It’s official: Boss is improving.
“Remembered” finds Mayor Kane crisis-control mode. Back in the heady days of his reign as the city’s director of sanitation, Kane authorized a massive toxin dump on the grounds that are now being developed for the O’Hare expansion. Thanks to “Rosebud” and “Chump Bait,” the secret is out and, suddenly, Kane finds himself in hot water. The episode begins on Wednesday and, as Stone assures Kane in the opening scene, if they can weather the storm until Friday, they’ll be alright.
Who knows if Stone’s advice would work in the real world, but, without seeming too contrived or schematic, his crisis-management gives “Remembered” a nice, clear premise. Unlike previous episodes of the series, it is centered almost entirely a single storyline: Kane’s attempt to mitigate the damage caused by the revelations. It’s not, strictly speaking, a bottle episode, but it does have the same kind of intense narrative focus. In the past I’ve suggested that Boss suffers from a lack of impulse control, and I think maybe one of the reasons this episode works as well as it does is because of the discipline required by its premise.
Stone concocts a three-pronged plan to salvage Kane’s reputation. First, they’ll point fingers at his predecessor, Mayor Rutledge, who’s now conveniently unable to defend himself. Second, they’ll use some Jedi mind tricks—and a baggage-handler strike—to ensure that the scandal is associated with the village of Bensenville, rather than Chicago. Finally, Kane will make a public show of support for the mayor of Bensenville, thereby making himself look like the beneficent neighbor, and not the guy who poisoned the town water supply.
I was not entirely convinced by the last two steps in Stone’s plan. The baggage-handling strike he orchestrated was pretty inspired, even it materialized out of nowhere. I am also not so sure that making the toxic water seem like a localized Bensenville problem would magically absolve Kane of blame. Are people in Chicago so cold-hearted that they aren’t bothered when kids in the next town over get cancer? But anyway, I’m not going to get too hung up on the logic here, because I liked seeing Kitty and Stone in crisis mode, brainstorming various underhanded ways to resurrect Kane’s flagging reputation. The subtle maneuvering—doing things like buying up all the bottled water in a town to make it look like everyone’s panicking—seem more realistic to me than a city alderman who slices off a dude’s ear.
In the end, their efforts are for naught anyway. Just when it looks like Stone and Kitty have saved Kane’s reputation, Dr. Reyes holds a press conference where she admits to redacting all references to the trichloryl-whatever-ine in her report under considerable pressure from Kane. He looks apopleptic. I wonder how long it will take for Dr. Reyes to wind up dead under mysterious circumstances, or to join Dr. Harris—wherever she may be. I also wonder why the heck Kane was dumping all this toxic waste out by the airport. I'm sure we'll find out soon enough.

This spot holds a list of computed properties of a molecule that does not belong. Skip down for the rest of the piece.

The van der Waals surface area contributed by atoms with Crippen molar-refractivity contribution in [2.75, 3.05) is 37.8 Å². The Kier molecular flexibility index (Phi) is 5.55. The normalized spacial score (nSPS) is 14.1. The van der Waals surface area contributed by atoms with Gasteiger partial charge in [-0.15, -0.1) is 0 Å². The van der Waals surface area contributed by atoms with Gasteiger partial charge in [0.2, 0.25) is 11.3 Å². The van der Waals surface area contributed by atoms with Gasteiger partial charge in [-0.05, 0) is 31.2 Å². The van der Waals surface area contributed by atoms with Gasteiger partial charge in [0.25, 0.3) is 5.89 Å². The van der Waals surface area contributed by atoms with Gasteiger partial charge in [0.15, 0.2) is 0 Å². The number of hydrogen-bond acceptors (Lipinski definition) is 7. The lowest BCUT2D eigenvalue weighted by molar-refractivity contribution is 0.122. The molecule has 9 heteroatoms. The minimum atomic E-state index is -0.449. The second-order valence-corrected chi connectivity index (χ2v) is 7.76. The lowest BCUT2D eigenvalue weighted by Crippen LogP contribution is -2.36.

The cleverest thing about this episode might be the way that the main narrative touches upon the other subplots in a subtle, organic way. In the beginning of the series, we had all these different storylines going at once and the connections between them seemed rather tenuous, but now they're all converging on this one single crisis. Via the Bensenvill scandal, we learn more about the origins of Kane’s now-estranged relationship with Meredith: namely, that he’d probably like to reconcile with her. Then, in the final moments of the episode, we find out that Governor Cullen, Alderman Ross and a secret society of Kane’s various enemies want Zajac to withdraw from the gubernatorial race so he can run against Kane in another year. Something tells me Zajac will follow them up on the offer. It’s an inspired stroke, and it sets up a clear arc for at least the remainder of the season. The question is, what will Kitty do?
So, yes, this was a very good episode of Boss, but I still have some fundamental reservations about the series. About 45 minutes into “Remembered,” it looked as though Kane had effectively spun his way out of the toxin scandal, and I actually found myself disappointed. In other words, I wanted to see him lose. Kane has his moments (the poo handshake was hilarious in a bullying kind of way) but he also nearly strangled his nurse/girlfriend. There’s a whole lot in him to dislike, and very, very little to like. The Emma storyline is a clear attempt to show us his softer side—the man can barely be in her presence without breaking into tears—but it’s not really working for me. Kane doesn’t need to be a softie, but he does need to be more fully human than he is now.
Look at any series with a morally slippery protagonist, whether it’s The Sopranos, Mad Men, or Breaking Bad. These shows work because the audience is emotionally invested in the (anti)hero, even when he does something repulsive. The characters are deeply flawed, but we still care about what happens to them. I feel no such attachment to Kane—if anything, I have antipathy for the guy. For that matter, I don’t feel terribly invested in anyone elese. Sam is probably the most relatable person in the series. He’s an affable guy, but he doesn’t get a huge amount of screen time, nor does he have his own backstory just yet; he’s still more like a narrative cog than a fully realized character. Other than Sam, there’s no one else to really identify with: Kitty’s a robot, Emma’s a zombie, Meredith’s a harpy, and Zajac’s a charm monster. For this show to get into the B+/A- realm, it’s going to have to make us care about Kane and the folks around him.